Some subjects — like railway safety for example — do not lend themselves easily to political stunts; jolts that are meant to create dramatic and transformative policy changes.
Consider this Sunday’s Indore–Patna Express accident that killed over 140 people and injured 200 more. Most of the dead and the injured belonged to India’s underclasses, which continue to remain dependent on the vagaries of the neglected Indian railway system. Even on the register of rhetoric, railway safety does not figure on the agenda of politicians and governments. And things are no different for the present dispensation.
The terrible accident occurred at a time when the Narendra Modi government has — in one fell swoop — overturned the country’s entire monetary system. One cannot help but wonder why the government did not invest the same missionary fervour and energy it has put into demonetisation, in ensuring safety for millions of passengers who travel by train, especially when train travel continues to be very risky for millions of ordinary passengers. With the expansion of the civil aviation sector and proliferation of airlines, the well–heeled hardly ever travel by train any longer. Not only has the government neglected the plight of millions, a few months ago, it even initiated a mechanism that would inflate ticket prices based on the number of seats being filled in certain classes of the train.
As an article in The Washington Post on Monday pointed out, despite having the world’s third largest railway system, the Indian railway system “lacks modern signaling and communication systems. Most accidents are blamed on poor maintenance, outdated equipment and human error.” Moreover, the massive territorial reach of the railways notwithstanding, train accidents continue to occur with alarming regularity, killing large numbers of poor people. A 2012 government report put the annual death toll in train accidents at 15,000.
Faced with such a grim situation, several questions come to mind. Why did the central government not prioritise railway safety over the recovery of black money? Why is there so little discussion in the corridors of power about protecting lives of people at risk for doing something as ordinary as travelling by train? Why did the Modi government (although all previous governments are equally culpable) not push through measures as drastic as the monetary measures we are now witnessing, to put the railways squarely at the top of government’s agenda?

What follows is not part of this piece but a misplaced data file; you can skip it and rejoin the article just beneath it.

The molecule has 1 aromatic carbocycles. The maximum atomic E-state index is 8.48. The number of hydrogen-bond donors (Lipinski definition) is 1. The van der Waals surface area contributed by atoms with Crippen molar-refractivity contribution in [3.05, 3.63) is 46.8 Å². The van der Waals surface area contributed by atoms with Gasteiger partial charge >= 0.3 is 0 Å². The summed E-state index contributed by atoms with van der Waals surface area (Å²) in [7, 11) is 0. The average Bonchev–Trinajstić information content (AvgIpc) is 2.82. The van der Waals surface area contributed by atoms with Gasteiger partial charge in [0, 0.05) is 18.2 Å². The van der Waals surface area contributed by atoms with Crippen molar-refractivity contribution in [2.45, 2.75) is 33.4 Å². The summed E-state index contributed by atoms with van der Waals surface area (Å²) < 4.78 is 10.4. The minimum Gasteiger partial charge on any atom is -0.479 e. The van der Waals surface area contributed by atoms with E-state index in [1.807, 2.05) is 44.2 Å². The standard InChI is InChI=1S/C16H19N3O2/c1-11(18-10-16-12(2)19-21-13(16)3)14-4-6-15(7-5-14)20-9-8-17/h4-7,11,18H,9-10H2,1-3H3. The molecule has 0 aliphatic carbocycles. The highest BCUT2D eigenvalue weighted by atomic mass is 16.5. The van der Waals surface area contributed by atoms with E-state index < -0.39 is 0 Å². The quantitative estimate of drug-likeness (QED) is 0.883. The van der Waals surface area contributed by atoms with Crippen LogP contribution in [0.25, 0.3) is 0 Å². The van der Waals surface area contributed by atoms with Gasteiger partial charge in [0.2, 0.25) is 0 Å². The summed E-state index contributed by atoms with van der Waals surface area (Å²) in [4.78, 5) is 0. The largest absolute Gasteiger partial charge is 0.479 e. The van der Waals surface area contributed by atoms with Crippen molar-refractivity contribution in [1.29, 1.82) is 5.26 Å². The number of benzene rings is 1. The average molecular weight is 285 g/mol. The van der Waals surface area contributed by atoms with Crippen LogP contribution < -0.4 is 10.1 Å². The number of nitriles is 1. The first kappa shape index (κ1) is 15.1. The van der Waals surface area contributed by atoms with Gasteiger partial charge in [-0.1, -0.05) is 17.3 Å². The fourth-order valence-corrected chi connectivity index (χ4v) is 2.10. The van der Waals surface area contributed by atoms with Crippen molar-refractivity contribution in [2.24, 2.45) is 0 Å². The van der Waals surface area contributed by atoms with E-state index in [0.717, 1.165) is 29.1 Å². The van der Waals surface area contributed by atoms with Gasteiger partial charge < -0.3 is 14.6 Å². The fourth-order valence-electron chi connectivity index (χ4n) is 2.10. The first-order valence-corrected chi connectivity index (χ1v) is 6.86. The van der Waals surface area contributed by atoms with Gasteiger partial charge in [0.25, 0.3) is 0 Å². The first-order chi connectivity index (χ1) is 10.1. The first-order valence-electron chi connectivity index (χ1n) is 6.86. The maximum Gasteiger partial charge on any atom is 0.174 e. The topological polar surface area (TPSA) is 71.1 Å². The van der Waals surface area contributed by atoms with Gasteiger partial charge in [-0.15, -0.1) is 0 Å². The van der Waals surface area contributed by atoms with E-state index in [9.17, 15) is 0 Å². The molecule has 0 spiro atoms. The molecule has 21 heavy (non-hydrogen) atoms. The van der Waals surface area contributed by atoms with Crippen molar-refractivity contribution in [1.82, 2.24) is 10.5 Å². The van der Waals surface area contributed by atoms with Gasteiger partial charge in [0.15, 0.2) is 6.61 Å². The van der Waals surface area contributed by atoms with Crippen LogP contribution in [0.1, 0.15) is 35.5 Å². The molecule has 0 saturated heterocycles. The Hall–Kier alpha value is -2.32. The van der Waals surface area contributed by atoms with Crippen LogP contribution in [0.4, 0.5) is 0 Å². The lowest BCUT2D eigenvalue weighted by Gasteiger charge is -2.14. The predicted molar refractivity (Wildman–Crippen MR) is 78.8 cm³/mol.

The possible answers draw attention to the cynical ways in which contemporary politics is conducted and policies are implemented. Every move is turned into a theatrical spectacle or a policy stunt that aims to create racy, eye–grabbing headlines, or capture votes by the dozen. The government headed by Modi that loses no opportunity to assume the role of a preacher preaching from the pulpit, is no different in this matter than the many governments before it. In fact, it can be argued — especially after demonetisation — that the present regime has shown itself to be more driven by political stunts than it predecessor, the Congress–led United Progressive Alliance. After all, Manmohan Singh, with his sombre demeanour, could hardly hold a candle to the theatrical personality of Narendra Modi.
The fact of the matter is, of course, that the issue of railway safety does not cater to the politics of the spectacle in the same way as, say, the recovery of black money or the introduction of a uniform civil code. This government is all about the spectacle. The slogan of “Swachch Bharat”, for example, though focused on a ‘dry’ subject, was nevertheless easy to turn into a media event. Remember those images of Modi wielding a broom stick — and how they dominated the news cycle? We could also think, in this context, of the sudden and massive government initiative to popularise yoga. Once again, images of the prime minister performing yoga in Janpath, with senior ministers clumsily following in his footstep, were good material for social media campaigns and publicity.
The recent demonetisation drive falls into this same genre of politics that looks to produce ‘shock and awe.’ Railway safety, is, by comparison, boring and mundane.
It is the matter of stock–in–trade, conventional policy reform. The government remains unmoved by the sheer urgency of the situation. Never mind that safety measures would directly impact the lives of ordinary citizens.
Following the loss of lives in the latest accident, the Prime Minister tweeted that he was “anguished beyond words,” and promised to modernise Indian railways. One would be entirely justified in asking Modi why the railways are so low on the list of priorities for his government. But one also has the sneaky suspicion that until the issue can be turned into a photogenic event, not much will happen.